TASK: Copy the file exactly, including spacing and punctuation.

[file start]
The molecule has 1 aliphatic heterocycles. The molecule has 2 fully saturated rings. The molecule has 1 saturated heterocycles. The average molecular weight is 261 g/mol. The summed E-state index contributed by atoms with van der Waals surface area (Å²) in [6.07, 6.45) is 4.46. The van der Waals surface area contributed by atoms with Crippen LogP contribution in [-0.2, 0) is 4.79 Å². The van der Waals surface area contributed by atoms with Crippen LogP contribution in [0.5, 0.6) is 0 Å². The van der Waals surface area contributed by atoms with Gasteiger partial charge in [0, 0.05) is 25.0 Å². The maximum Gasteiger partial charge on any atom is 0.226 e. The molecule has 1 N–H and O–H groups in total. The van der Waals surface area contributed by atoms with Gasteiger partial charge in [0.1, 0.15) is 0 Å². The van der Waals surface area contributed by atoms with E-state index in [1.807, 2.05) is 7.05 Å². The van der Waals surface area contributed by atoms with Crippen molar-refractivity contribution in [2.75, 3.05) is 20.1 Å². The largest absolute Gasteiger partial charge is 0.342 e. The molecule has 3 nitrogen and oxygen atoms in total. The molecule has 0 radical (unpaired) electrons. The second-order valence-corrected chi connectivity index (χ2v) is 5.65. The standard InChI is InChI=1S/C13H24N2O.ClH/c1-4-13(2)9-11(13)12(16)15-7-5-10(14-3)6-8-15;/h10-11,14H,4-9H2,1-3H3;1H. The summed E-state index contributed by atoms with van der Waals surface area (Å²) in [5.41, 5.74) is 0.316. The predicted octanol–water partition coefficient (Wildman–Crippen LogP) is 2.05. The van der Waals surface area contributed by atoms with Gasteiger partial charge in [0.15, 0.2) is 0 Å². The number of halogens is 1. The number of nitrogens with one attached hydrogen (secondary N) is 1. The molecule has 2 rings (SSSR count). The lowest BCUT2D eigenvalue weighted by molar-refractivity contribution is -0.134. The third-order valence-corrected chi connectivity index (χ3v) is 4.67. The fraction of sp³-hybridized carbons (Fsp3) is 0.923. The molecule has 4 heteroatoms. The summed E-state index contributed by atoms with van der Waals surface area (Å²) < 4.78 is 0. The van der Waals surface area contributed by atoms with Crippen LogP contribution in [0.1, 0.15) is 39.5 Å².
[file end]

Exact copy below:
The molecule has 1 aliphatic heterocycles. The molecule has 2 fully saturated rings. The molecule has 1 saturated heterocycles. The average molecular weight is 261 g/mol. The summed E-state index contributed by atoms with van der Waals surface area (Å²) in [6.07, 6.45) is 4.46. The van der Waals surface area contributed by atoms with Crippen LogP contribution in [-0.2, 0) is 4.79 Å². The van der Waals surface area contributed by atoms with Crippen LogP contribution in [0.5, 0.6) is 0 Å². The van der Waals surface area contributed by atoms with Gasteiger partial charge in [0, 0.05) is 25.0 Å². The maximum Gasteiger partial charge on any atom is 0.226 e. The molecule has 1 N–H and O–H groups in total. The van der Waals surface area contributed by atoms with Gasteiger partial charge in [0.1, 0.15) is 0 Å². The van der Waals surface area contributed by atoms with E-state index in [1.807, 2.05) is 7.05 Å². The van der Waals surface area contributed by atoms with Crippen molar-refractivity contribution in [2.75, 3.05) is 20.1 Å². The largest absolute Gasteiger partial charge is 0.342 e. The molecule has 3 nitrogen and oxygen atoms in total. The molecule has 0 radical (unpaired) electrons. The second-order valence-corrected chi connectivity index (χ2v) is 5.65. The standard InChI is InChI=1S/C13H24N2O.ClH/c1-4-13(2)9-11(13)12(16)15-7-5-10(14-3)6-8-15;/h10-11,14H,4-9H2,1-3H3;1H. The summed E-state index contributed by atoms with van der Waals surface area (Å²) in [5.41, 5.74) is 0.316. The predicted octanol–water partition coefficient (Wildman–Crippen LogP) is 2.05. The van der Waals surface area contributed by atoms with Gasteiger partial charge in [0.15, 0.2) is 0 Å². The number of halogens is 1. The number of nitrogens with one attached hydrogen (secondary N) is 1. The molecule has 2 rings (SSSR count). The lowest BCUT2D eigenvalue weighted by molar-refractivity contribution is -0.134. The third-order valence-corrected chi connectivity index (χ3v) is 4.67. The fraction of sp³-hybridized carbons (Fsp3) is 0.923. The molecule has 4 heteroatoms. The summed E-state index contributed by atoms with van der Waals surface area (Å²) < 4.78 is 0. The van der Waals surface area contributed by atoms with Crippen LogP contribution in [0.1, 0.15) is 39.5 Å².